An Overview of Cyclooxygenase (COX)

This enzyme is carefully considered when prescribing medication for pain

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Cyclooxygenase (COX) is an enzyme that forms prostaglandins, prostacyclins, and thromboxanes—substances called prostanoids that are responsible for the inflammatory response. If you have ever experienced inflammation-related pain—for example, due to arthritis—you've felt cyclooxygenase at work.

COX is known as a rate-limiting enzyme because it serves as the major pathway or key for the formation of these prostanoids. But COX isn't all bad—it's even necessary for normal cellular processes.

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Nonsteroidal anti-inflammatory drugs (NSAIDs) affect COX to reduce inflammation. While they often do this successfully, some may negate some of the positive effects of COX in their efforts.

Where Is Cyclooxygenase Found in the Body?

There are actually two forms of the cyclooxygenase enzyme: COX-1 and COX-2. Both are involved in inflammation, but only COX-1 has a beneficial effect on the body as well.

  • COX-1 is known to be present in most of the tissues in your body. In the gastrointestinal tract, COX-1 maintains the normal lining of the stomach and intestines, protecting the stomach from the digestive juices. The enzyme is also involved in kidney and platelet function.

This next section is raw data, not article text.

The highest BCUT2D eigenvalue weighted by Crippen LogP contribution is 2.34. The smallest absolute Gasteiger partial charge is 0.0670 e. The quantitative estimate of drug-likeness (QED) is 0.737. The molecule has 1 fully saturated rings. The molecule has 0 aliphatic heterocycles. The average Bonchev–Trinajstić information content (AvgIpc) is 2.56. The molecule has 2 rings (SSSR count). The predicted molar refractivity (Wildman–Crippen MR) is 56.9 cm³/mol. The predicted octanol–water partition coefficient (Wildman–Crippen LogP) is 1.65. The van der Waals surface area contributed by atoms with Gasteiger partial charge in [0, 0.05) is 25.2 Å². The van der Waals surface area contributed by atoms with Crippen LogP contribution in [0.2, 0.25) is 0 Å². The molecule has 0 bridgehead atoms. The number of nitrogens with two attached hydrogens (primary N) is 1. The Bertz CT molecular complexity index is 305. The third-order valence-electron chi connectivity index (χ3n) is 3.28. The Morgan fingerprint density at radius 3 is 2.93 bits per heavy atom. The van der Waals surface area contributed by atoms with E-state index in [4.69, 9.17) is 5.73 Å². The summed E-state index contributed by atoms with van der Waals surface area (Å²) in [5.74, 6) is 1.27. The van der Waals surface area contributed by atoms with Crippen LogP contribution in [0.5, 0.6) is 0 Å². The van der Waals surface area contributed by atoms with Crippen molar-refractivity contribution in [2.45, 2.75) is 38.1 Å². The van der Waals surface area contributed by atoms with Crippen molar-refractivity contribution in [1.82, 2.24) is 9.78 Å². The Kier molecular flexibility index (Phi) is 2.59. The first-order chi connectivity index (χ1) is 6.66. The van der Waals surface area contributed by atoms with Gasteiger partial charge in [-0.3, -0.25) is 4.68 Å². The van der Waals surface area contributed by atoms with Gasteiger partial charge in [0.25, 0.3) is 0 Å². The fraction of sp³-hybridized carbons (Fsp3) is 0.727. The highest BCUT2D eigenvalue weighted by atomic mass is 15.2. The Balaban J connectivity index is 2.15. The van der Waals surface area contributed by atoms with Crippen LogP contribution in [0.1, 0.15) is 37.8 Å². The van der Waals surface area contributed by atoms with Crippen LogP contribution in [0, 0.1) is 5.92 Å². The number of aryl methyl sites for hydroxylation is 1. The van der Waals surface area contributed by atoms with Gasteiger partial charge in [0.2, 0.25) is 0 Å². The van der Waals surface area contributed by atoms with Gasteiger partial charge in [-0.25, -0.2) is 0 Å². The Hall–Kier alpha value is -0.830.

• COX-2, on the other hand, is primarily found at sites of inflammation.

Both COX-1 and COX-2 produce the prostaglandins that contribute to pain, fever, and inflammation. But since COX-1's primary role is to protect the stomach and intestines and contribute to blood clotting, using drugs that inhibit cyclooxygenase can lead to unwanted side effects.

Traditional NSAIDs' Effect on Cyclooxygenase

Nonsteroidal anti-inflammatory drugs (NSAIDs), commonly prescribed to treat many types of arthritis, work by inhibiting prostaglandins. Traditional NSAIDs, like Motrin (ibuprofen), aspirin, and Aleve (naproxen), while effective, can cause gastrointestinal problems including ulcers. This is because they're non-selective, meaning they inhibit both forms of cyclooxygenase.

The inhibition of COX-2 by traditional NSAIDs is helpful to reduce inflammation, but the downside is that the simultaneous inhibition of COX-1 can lead to side effects such as gastrointestinal bleeding.

Because of this and similar effects, they're not recommended if you have or have had stomach ulcers, asthma, high blood pressure, kidney disease, or liver disease.

COX-2-Selective NSAIDs

In the late 1990s, drug companies developed several NSAID medications that also inhibit prostaglandins, but target only COX-2. The goal of these NSAIDs is to reduce pain and inflammation without losing the protection of COX-1 in the gastrointestinal tract.

These medications, known as COX-2 inhibitors, were Celebrex (celecoxib), Vioxx (rofecoxib), and Bextra (valdecoxib). Of these, Celebrex is the only COX-2 inhibitor that remains on the market in the United States today. Vioxx and Bextra were both withdrawn from the U.S. market due to the potential for increased risk of heart attack and stroke.